Netflix recently released season 1 of their original show Unbreakable Kimmy Schmidt. The show, created by Tiny Fey and Robert Carlock, has been mostly compared to the duo’s 30 Rock more than anything else, which may be why Netflix recommended the show to me. After reading the show’s synopsis, I thought I would like it too.
“After living in a cult for 15 years, Kimmy (Ellie Kemper, The Office) decides to reclaim her life and start over in New York City. Armed with just a backpack, light-up sneakers, and a couple of way-past-due library books, she’s ready to take on a world she didn’t even think existed anymore. Wide-eyed but resilient, nothing is going to stand in her way. She quickly finds a new job (working for 30 Rock’s Jane Krakowski), a new roommate (Tituss Burgess, also of 30 Rock), and a new beginning.” —Official Netflix synopsis.
I’m all for doomsday cults, so I watched half of the first season the day that it was released, but struggled to finish the rest as the season went on. The verdict: I wasn’t nearly as impressed as I had hoped. I can see the comparison to 30 Rock in the setup of the show and the characters, but somehow it didn’t quite compare to Fey’s hit. The main character—Kimmy—is a quirky and self-assured woman who doesn’t understand basic modern-day social skills because of her 15 years in the doomsday bunker. My boyfriend was quick to point out that Kimmy’s character is essential just a female rehashing of Sheldon from Big Bang Theory. He’s mostly right. If Sheldon Cooper was exceptionally optimistic instead of exceptionally pessimistic, then he would be Kimmy Schmidt. The show used the doomsday plot to create an eccentric and oblivious female character without having it so obviously mimic Sheldon Cooper’s Big Bang character. This isn’t necessarily a bad thing, since Sheldon’s character is currently one of the biggest hits on prime time television, but there are only so many awkward social interactions I can stand on television before it gets old.
The other issue I had with the show is how much effort they put into trying to be modern and relevant. The intro for the show is a mash-up of auto tuned news interviews about the doomsday cult. It’s a blatant attempt to mimic viral videos from YouTube where people such as the Gregory Brothers transform news clips into songs for their popular “Auto-Tune the News” series. More often than not, the social content that becomes viral becomes viral out of happenstance. It is hard to recreate that.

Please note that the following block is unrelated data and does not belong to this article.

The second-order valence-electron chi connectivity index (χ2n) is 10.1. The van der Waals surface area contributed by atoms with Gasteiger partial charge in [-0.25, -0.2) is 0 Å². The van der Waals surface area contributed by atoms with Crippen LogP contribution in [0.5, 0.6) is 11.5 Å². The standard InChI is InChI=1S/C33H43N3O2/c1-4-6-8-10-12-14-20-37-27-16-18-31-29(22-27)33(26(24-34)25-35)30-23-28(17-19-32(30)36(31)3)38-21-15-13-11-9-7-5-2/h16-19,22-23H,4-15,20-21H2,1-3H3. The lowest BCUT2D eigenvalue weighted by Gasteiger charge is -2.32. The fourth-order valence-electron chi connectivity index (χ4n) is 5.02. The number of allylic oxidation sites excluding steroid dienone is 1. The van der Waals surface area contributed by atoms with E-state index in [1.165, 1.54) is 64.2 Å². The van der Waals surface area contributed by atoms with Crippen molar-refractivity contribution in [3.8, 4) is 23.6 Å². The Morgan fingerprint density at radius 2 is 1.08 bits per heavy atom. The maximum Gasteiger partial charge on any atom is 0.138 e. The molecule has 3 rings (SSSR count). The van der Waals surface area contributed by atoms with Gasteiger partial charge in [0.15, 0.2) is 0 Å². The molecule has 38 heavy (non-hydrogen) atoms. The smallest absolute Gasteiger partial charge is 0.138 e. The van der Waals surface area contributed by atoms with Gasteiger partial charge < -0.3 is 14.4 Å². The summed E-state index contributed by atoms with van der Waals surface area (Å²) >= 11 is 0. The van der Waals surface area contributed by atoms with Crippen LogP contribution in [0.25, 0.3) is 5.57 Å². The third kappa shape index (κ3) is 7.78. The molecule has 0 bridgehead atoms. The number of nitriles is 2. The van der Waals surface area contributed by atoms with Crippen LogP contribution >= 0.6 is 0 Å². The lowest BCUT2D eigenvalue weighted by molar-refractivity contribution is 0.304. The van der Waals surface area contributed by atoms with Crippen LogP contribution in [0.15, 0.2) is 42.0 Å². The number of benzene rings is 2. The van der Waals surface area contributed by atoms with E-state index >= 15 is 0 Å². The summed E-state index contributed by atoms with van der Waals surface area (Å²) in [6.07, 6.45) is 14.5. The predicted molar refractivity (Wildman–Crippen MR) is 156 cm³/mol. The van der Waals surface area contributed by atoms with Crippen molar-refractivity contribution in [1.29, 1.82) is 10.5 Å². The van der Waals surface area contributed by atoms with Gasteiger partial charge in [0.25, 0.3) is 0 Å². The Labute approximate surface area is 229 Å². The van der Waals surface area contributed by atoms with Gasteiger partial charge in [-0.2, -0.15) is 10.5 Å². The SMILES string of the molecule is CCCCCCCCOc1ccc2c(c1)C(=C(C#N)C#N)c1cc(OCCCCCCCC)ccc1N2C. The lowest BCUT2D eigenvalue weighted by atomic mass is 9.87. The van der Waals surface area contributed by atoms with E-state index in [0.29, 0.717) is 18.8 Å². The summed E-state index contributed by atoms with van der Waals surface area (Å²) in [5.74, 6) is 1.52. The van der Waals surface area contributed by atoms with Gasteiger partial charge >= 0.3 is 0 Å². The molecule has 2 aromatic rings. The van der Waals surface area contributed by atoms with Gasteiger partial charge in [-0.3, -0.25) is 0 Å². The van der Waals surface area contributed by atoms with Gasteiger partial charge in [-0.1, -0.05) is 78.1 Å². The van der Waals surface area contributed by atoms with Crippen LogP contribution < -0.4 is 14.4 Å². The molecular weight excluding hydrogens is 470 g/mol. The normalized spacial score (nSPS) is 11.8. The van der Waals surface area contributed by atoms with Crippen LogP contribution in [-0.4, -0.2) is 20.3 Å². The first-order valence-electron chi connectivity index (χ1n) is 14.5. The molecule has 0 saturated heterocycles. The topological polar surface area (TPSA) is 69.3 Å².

On that point, the show seems to want to address the very relevant issues of race in American society. They do it well enough with the character of Tidus (Kimmy’s roommate), who discovers during an acting job that he gets more respect when dressed as a wolf than he does as a black man. They flopped really hard (in my opinion) with Jane Krakoswki’s character, Jacqueline Voorhees, who is for some unknown reason Native American. In the third episode, the audience learns Voorhees is secretly Native American. This revelation would be one thing on its own, but Jacqueline is played by the very white, very blonde Jane Krakowski. The over the top jokes made in reference to her draw more questions than laughs as we learn that Voorhees was so uncomfortable as a Native American that she completely changed herself to become a rich white woman. It’s an exceptionally confusing and racist plotline.
All that aside, Unbreakable Kimmy Schmidt has received huge praise. It’s being lauded as “winning,” “very funny,” and “daftly effervescent.” Kimmy Schmidt’s character could give Leslie Knope a run for her money in the relentless optimism department—a fact that is made even more clear by the New York City setting, where people are selfish and mean. The plot and characters are a little too clichéd for my taste, but most of the jokes are up there with the rest of Fey’s work. I’m not sure I would call it the next 30 Rock, but the show certainly has the makings for prime time television and I’m sure Netflix will be pursuing more seasons.